Entities

Federal Trade Commission (FTC) (10)

Policy and Economic Research Council (PERC) (7)

Topics and Issues

Accuracy (12)

Disputes (6)

In May 2011, the Policy and Economic Research Council (PERC), a non-profit think tank focused on issues pertaining to financial inclusion and credit information, released the most comprehensive, independent review of credit report accuracy.  The report, U.S. Consumer Credit Reports: Measuring Accuracy and Dispute Impacts (May 2011) preceded an FTC report, Report to Congress Under Section 319 of the Fair and Accurate Credit Transactions Act of 2003 (Dec. 2012).  PERC then followed-up its 2011 work with a new report, Comparing FTC and PERC Studies on Measuring the Accuracy of U.S. Consumer Credit Reports (April 2013).

The press release covering the FTC’s study said that study found just “five percent of consumers had errors on one of their three major credit reports that could lead to them paying more for products such as auto loans and insurance..”

In 2003, as part of the Fair and Accurate Credit Transactions Act (“FACT Act” or “FACTA”) amendments to the FCRA, Congress instructed the Federal Trade Commission (“FTC”) to conduct an 11-year study to examine the accuracy of credit reports.  Before undertaking its study, the FTC first conducted two pilot studies to evaluate methodologies as it moves toward conducting its large-scale study.  These pilot studies, launched in 2006 and 2008, were discussed in FTC reports to Congress.

In December 2004, the FTC announced its First Report to Congress Under Section 319 of the Fair and Accurate Credit Transactions Act of 2006.  As summarized in the Second Interim Report in 2006, the First Interim Report “(i) examined the history and current practices of the credit reporting industry; (ii) identified the key areas where errors in credit report data can occur; (iii) reviewed and evaluated studies conducted to date on credit report accuracy and  completeness; (iv) examined possible methodologies for conducting a more reliable and comprehensive study; and (v) described a pilot study to test a potential methodology for a nationwide survey.”  The design of that study and a summary of related public comments were provided in two respective Federal Register Notices (FRNs). 69 FR 61675 (October 20, 2004) and 70 FR 24583 (May 10, 2005).

In December 2006, the FTC announced its Second Interim Report to Congress Under Section 319 of the Fair and Accurate Credit Transactions Act of 2006.  As noted by the FTC in a press release covering the Third Interim Report (2008), the Second Interim Report “reviewed the results of an initial pilot study [from 2004] designed for testing a potential methodology for a nationwide survey, and it proposed a second pilot study to address certain problems uncovered in the first study. In both pilot studies, randomly selected consumers reviewed their credit reports with an expert to identify potential errors, and then disputed potential errors that the expert believed could have a material effect on their credit standing.”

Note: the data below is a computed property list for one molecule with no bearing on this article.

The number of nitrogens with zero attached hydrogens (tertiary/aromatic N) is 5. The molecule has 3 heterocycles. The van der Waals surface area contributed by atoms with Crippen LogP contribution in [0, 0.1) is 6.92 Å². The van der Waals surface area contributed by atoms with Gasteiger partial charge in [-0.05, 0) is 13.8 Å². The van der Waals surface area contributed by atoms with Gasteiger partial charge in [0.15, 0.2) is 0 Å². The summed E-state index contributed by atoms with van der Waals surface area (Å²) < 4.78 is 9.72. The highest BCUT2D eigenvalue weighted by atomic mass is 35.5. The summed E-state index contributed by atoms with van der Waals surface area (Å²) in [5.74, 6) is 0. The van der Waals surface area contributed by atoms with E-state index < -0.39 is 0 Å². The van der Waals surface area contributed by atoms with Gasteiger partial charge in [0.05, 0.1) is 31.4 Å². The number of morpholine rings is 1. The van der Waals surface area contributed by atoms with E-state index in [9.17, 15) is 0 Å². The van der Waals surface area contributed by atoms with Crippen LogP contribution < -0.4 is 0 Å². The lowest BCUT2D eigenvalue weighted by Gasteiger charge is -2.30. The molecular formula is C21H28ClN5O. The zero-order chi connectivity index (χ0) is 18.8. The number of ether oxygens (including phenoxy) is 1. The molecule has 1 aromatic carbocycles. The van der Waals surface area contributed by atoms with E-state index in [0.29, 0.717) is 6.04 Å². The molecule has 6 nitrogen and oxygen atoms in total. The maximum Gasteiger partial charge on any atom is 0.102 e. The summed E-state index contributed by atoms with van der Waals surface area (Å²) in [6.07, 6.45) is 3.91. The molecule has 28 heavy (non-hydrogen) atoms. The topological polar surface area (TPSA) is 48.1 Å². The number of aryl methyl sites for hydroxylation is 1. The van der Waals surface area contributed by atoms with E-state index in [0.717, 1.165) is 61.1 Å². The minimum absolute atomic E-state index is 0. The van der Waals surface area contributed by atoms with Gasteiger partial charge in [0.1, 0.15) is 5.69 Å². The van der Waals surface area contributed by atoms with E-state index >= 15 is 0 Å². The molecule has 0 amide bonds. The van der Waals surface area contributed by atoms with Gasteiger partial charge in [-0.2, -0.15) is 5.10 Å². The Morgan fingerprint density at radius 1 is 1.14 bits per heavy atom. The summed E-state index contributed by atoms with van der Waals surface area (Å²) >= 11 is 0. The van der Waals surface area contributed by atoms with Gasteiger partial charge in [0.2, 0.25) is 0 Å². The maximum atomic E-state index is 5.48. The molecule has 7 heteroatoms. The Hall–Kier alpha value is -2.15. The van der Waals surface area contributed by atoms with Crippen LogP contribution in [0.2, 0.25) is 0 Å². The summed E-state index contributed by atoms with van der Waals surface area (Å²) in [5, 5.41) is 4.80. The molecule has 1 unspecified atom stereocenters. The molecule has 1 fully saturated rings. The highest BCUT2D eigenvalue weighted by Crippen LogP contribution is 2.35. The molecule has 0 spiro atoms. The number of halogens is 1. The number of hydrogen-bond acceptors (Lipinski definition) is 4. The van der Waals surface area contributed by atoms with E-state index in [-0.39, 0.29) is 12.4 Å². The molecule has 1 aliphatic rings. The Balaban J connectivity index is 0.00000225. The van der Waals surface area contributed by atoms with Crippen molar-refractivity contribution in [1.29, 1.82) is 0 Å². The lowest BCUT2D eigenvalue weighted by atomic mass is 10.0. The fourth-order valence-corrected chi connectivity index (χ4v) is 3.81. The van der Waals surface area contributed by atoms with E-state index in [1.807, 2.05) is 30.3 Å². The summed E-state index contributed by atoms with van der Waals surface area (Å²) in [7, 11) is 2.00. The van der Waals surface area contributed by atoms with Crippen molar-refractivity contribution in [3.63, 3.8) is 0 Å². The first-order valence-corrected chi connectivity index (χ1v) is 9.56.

In December 2008, the FTC announced its Third Interim Report to Congress Concerning the Accuracy of Information in Credit Reports. “The current report explains the methodological improvements tested in this second pilot study. As a next step, in 2009 FTC staff plans to submit a proposal, subject to approval by the Office of Management and Budget, for a nationwide study assessing credit report accuracy.”

In October 2009, the FTC published a Notice and Request for Comment on a submission to OMB about its ongoing accuracy study.

In December 2010, the FTC announced its Fourth Interim Federal Trade Commission Report to Congress Concerning the Accuracy of Information in Credit Reports.  The FTC noted that

the study will be the first to directly engage the three main groups in the credit reporting process: consumers, national consumer reporting agencies, and furnishers of information to the reporting agencies. Approximately 1,000 consumers, randomly selected throughout the nation, will review their credit reports from all three national credit bureaus with an expert, who will help identify potential errors on their reports. Participants will be encouraged to dispute errors that could affect their credit standing, and credit reports with alleged errors will be sent to Fair Isaac Corporation (FICO) for rescoring. The study will estimate the proportion of consumers who would find one or more material errors in their credit reports, and it will reveal the main types of errors, their frequency, and their impact on a consumer’s credit standing. Overall, the study will categorize errors by type and seriousness in terms of potential consumer harm.

The report indicates that the FTC study is currently underway; as of the date of the report, 295 consumers had begun participation in the study. The data collection phase of the study should be finished by October 2011, and the Commission’s next interim report to Congress – due in December 2012 – will provide a full analysis of the collected data.